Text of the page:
In the 1980s, the success of THE COSBY SHOW reignited the sitcom rerun business. Getting to 100 episodes wasn’t difficult, and those that did could sell their reruns profitably to local stations and, eventually, to cable networks. But by the time THE GOLDBERGS were ready for such a sale, the appetite from those stations was marginal. Anything that wasn’t THE BIG BANG THEORY was considered an afterthought. And while THE GOLDBERGS did sell, it rarely rated strongly. It soldiered on with original episodes for six seasons after its off-network release, mostly on the strength of its performances and the support of both ABC and Sony management. But those people have also moved on. And since nostalgia tends to peak in the 20-30 year range, as we head deeper into the 2020s it’s now the 90s that is the sweet spot. Those who grew up in the 1980-somethings are aging out of the target demo. So, after ten seasons and over 220 original episodes, THE GOLDBERGS will end this May.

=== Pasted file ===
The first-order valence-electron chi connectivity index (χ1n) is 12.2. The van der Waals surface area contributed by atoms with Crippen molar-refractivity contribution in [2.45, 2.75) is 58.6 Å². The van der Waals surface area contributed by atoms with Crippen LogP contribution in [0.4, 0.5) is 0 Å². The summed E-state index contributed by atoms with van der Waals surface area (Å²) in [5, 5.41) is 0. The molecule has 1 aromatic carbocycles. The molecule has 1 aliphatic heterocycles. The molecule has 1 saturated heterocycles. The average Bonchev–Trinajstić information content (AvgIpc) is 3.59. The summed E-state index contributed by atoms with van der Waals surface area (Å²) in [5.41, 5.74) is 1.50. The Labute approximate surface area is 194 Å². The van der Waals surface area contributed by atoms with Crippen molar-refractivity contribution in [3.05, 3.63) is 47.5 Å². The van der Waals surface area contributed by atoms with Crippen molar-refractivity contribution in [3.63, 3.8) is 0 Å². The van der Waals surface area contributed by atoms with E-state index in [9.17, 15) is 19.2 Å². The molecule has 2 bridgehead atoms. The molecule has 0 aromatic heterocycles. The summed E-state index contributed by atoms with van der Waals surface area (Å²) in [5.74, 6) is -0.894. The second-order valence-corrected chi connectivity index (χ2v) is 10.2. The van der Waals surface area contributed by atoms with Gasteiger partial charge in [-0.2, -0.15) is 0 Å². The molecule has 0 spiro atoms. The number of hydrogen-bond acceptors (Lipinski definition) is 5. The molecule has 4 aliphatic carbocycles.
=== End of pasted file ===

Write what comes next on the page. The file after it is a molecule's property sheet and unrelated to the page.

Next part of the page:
THE GOLDBERGS was not the first of its kind; indeed, a historically signifcant comedy with the same name, produced and starring one of the first female showrunners in Gertrude Berg, was produced for first-run syndication in the 1950s. Plenty of other sitcoms produced in the 2010s, especially BIG BANG as well as MODERN FAMILY, have been much more successful. But given the way both network and local television, let alone streaming, has evolved, the chance that any show, especially a sitcom, will ever see 10 seasons and 220-something episodes ever again are remote. For as successful as ABBOTT ELEMENTARY is now, it will be surprising if it goes well beyond 100 episodes. The appetite isn’t there and, even when it is, the payoff isn’t. And, honestly, can anyone see GHOSTS running that long?
It may not have been the first of its kind, but THE GOLDBERGS could very well be the last 200-episode broadcast TV sitcom to see the light of day. That accomplishment alone should warrant an Adam F. Goldberg bobblehead, if not a plaque at the Television Academy. And I’m pretty sure we know where that bobblehead will be displayed. Right next to Mr. Game Show is my educated guess.
Until next time…